1. When a marriage takes place between persons who are absolutely incapable.
  2. When a person marries the wife of another man when the marriage of the lady was subsisting.
  3. Marrying more than four wives. In such a case, the fifth marriage and so on becomes void.
  4. Marriage with a Non-Muslim.
  5. In Tanjela Bibi v. Bajrul Sheikh[2], the court held that a marriage with a woman who is pregnant from before the marriage is void.

The above-mentioned list is mere examples and not an exhaustive list of void marriages. The essential social and legal implications of void marriage are:

  • The marriage is void-ab-initio, i.e. void from the very first day of the marriage even if the marriage is consummated.
  • A void marriage does entitle the parties to any legal right or bestow any legal duties upon them.
  • If the marriage turns out to be void, the right to receive maintenance after divorce is lost.
  • The kids, if any, born from the consummation of a void marriage are considered illegitimate and have not right of succession or inheritance.
  • The spouses do not require to obtain a decree of divorce in case of void marriages. They can simply part without any legal formalities.

3. Fasid Nikah (Irregular Marriage)

In Ata Mohammed. v. Saiqul Bibi[3], it was observed that when a marriage is temporarily prohibited and not certainly restricted it is merely irregular or fasid and not void. An irregular marriage has several aspects involved and various points of view.

Irregular marriages exist only in the case of Sunni Muslims whereas an irregular marriage, under Shia law, is void marriage. When a marriage is conducted by violating certain or partial conditions of a valid marriage, it is called an irregular marriage. The best instance of an irregular marriage is the marriage between a Muslim and a Christian or a Jew.

In general, an irregular marriage is voidable marriage and not void-ab-initio. If the irregularity can be removed from an irregular marriage, the marriage becomes valid when it is removed. So, if a Muslim man of the Sunni sect marries a Jewish woman but gets her converted to Islam, the marriage is valid. The social and legal implications of an irregular marriage depend upon the question of whether the marriage was consummated or not. These implications are:

  • Unless the marriage is consummated, the wife has no right to receive a dower from the husband in the case, he divorces her.
  • The wife is not bound to follow the rule of iddat, i.e. prohibition from remarriage within 3 months of divorce if the marriage is not consummated.
  • The wife has no right to claim maintenance from the husband during the iddat period of three months.
  • If the irregular marriage is consummated and results in the birth of children, the children will be considered legitimate and shall have all rights of inheritance of properties.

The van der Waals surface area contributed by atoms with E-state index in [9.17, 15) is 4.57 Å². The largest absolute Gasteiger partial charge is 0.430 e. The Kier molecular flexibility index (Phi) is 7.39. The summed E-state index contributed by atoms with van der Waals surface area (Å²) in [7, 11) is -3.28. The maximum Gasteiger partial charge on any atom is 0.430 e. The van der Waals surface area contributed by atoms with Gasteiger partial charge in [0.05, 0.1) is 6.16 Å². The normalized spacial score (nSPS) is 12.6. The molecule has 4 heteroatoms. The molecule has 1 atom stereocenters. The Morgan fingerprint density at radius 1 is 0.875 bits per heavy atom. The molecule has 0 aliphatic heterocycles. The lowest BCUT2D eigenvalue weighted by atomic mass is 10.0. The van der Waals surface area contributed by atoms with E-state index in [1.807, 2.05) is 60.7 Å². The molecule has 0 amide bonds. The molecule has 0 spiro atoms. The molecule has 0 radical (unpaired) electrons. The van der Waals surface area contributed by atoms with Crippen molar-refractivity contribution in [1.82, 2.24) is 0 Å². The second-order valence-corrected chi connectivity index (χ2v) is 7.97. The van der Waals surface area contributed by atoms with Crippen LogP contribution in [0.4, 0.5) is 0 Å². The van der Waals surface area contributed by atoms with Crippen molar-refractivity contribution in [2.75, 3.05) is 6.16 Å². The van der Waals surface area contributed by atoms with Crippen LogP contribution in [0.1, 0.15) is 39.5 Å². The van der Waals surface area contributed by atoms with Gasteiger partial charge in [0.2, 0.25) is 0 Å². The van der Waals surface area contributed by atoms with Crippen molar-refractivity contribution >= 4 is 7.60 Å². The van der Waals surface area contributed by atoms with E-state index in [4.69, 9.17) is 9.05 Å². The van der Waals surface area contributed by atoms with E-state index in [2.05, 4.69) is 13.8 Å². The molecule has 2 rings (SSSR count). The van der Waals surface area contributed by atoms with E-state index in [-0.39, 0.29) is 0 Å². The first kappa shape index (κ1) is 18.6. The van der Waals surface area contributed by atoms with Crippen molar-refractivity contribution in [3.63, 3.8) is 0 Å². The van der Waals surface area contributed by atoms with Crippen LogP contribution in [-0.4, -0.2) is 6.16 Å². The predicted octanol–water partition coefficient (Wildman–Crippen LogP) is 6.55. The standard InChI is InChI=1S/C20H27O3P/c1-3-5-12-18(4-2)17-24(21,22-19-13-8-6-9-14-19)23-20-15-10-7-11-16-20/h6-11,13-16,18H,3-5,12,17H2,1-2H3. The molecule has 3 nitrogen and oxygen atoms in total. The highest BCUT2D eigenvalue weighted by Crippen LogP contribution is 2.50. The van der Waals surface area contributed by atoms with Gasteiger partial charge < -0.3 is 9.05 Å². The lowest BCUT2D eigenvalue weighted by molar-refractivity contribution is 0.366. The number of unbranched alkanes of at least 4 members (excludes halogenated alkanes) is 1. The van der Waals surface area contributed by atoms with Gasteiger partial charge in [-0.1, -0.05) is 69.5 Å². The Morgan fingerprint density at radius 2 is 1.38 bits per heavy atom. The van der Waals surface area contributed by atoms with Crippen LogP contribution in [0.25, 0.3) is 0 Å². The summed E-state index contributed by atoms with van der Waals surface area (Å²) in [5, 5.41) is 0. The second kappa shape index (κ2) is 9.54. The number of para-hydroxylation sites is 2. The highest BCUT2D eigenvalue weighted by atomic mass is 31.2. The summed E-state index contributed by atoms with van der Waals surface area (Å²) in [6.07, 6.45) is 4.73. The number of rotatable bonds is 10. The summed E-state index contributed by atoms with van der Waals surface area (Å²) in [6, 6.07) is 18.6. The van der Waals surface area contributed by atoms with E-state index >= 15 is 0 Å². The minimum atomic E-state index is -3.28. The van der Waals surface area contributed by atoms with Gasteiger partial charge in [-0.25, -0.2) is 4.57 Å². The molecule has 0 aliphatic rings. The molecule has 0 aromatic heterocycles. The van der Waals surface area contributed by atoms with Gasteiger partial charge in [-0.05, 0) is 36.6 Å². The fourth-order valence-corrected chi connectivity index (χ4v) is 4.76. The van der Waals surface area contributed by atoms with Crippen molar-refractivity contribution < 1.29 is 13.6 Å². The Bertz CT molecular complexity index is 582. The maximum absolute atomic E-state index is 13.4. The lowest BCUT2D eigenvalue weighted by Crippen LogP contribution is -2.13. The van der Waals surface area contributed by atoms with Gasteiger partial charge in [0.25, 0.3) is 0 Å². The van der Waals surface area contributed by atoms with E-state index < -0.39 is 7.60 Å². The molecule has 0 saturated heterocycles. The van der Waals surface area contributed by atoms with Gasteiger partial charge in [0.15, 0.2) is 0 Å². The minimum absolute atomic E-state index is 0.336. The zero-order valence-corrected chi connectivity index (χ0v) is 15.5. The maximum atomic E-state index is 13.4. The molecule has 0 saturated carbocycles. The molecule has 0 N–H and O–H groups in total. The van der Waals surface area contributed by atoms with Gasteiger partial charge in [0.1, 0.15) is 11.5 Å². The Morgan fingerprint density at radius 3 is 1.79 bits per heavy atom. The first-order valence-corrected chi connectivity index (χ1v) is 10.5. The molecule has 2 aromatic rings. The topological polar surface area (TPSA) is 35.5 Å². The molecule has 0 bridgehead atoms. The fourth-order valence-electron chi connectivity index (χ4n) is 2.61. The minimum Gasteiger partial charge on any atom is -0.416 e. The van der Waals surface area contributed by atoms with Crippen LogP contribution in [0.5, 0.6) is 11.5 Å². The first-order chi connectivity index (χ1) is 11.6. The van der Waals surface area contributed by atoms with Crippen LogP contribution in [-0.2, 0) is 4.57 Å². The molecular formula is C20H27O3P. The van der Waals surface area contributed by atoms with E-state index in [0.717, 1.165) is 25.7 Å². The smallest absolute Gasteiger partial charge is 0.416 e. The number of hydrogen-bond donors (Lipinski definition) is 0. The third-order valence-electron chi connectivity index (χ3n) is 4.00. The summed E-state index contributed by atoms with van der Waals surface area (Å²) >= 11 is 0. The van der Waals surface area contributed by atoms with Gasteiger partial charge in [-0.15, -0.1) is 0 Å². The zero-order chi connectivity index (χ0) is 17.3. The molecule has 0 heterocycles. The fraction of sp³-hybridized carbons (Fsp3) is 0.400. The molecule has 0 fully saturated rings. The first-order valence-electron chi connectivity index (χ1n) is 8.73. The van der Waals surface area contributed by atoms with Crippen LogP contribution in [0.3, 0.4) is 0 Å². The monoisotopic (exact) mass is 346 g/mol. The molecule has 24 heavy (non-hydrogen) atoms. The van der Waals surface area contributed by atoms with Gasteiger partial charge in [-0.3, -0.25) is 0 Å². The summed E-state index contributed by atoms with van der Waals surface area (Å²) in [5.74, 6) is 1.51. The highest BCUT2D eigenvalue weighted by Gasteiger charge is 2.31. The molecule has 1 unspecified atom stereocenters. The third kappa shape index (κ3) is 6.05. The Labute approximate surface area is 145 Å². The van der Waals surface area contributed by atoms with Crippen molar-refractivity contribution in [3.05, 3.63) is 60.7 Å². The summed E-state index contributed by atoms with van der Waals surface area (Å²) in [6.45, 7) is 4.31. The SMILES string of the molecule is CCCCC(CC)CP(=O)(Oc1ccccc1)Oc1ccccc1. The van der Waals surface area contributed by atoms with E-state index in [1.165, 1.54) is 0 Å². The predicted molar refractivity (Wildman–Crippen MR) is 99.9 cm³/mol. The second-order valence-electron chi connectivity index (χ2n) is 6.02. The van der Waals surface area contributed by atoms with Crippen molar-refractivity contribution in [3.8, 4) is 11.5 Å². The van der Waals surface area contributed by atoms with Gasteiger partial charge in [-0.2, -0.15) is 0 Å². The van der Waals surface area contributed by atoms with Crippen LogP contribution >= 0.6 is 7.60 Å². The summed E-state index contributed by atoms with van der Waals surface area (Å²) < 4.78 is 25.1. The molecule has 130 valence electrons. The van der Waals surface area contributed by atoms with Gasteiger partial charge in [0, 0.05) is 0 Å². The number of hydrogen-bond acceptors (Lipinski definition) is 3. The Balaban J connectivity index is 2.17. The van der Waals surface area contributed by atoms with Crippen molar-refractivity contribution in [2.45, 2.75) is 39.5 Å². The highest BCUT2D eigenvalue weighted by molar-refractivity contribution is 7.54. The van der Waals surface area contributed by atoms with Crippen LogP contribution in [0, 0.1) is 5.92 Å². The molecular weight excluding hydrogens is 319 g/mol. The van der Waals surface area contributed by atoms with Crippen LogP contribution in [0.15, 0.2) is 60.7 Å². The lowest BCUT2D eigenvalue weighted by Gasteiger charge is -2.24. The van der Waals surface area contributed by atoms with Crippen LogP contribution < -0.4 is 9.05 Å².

According to Shia Law, marriage may be either valid or void. Those marriages which are irregular under Sunni law are void under Shia Law. However, under Shia Law marriage contracted without witnesses is valid. it is not void.

4. Muta Marriage

Muta marriage is the fourth kind of marriage that occurs only in Shia Muslims and not Sunni sect of Muslims. To understand this marriage, it is essential to know the background of this marriage. Most of the Arabian countries such as Abu Dhabi, Dubai, etc. have Shia sects of Muslims.

The people usually called the Sheikhs were involved in the business of oil-producing, refining and exporting. Due to business agreements, they were required to travel far places and stay there for several days or even months. During this period, the Sheikhs were required to fulfil their sexual needs and desires but, however, Islam does not allow cohabitation with any woman other than a person’s own wife.

Therefore, the Sheikhs used to marry the women for a temporary period till they were in that town and at the time of leaving, they get divorced and the dower was paid as the consideration for marrying. This concept of marriage was recognized in Muslim personal law by the Shia sect and is called Muta marriage.

Muta marriage is a temporary marriage between a Shia Muslim man and a woman of Islam, Jew or Christian religion for a fixed period of time and in return of the payment of a fixed amount of dower at the time of divorce. The time period and the dower must be informed and accepted by the bride as well. This marriage is not followed in Sunni Muslims which consider marriage to be a permanent union and not a temporary affair.


Bibliography

  1. Saif Mehmood and Tahir Mehmood, Introduction to Muslim Law, 2 nd edition, 2017
  2. Akeel Ahmed, Introduction to Muslim Law, 2016.

[1] AIR 1932 Lah. 280.

[2] 1986 Cri. L. R. (Cal) 222.

[3] 1910 8 ALJ 953.


  1. Law Library: Notes and Study Material for LLB, LLM, Judiciary and Entrance Exams
  2. Legal Bites Academy – Ultimate Test Prep Destination
Updated On 2022-07-07T12:19:18+05:30
Aakriti Vikas

Aakriti Vikas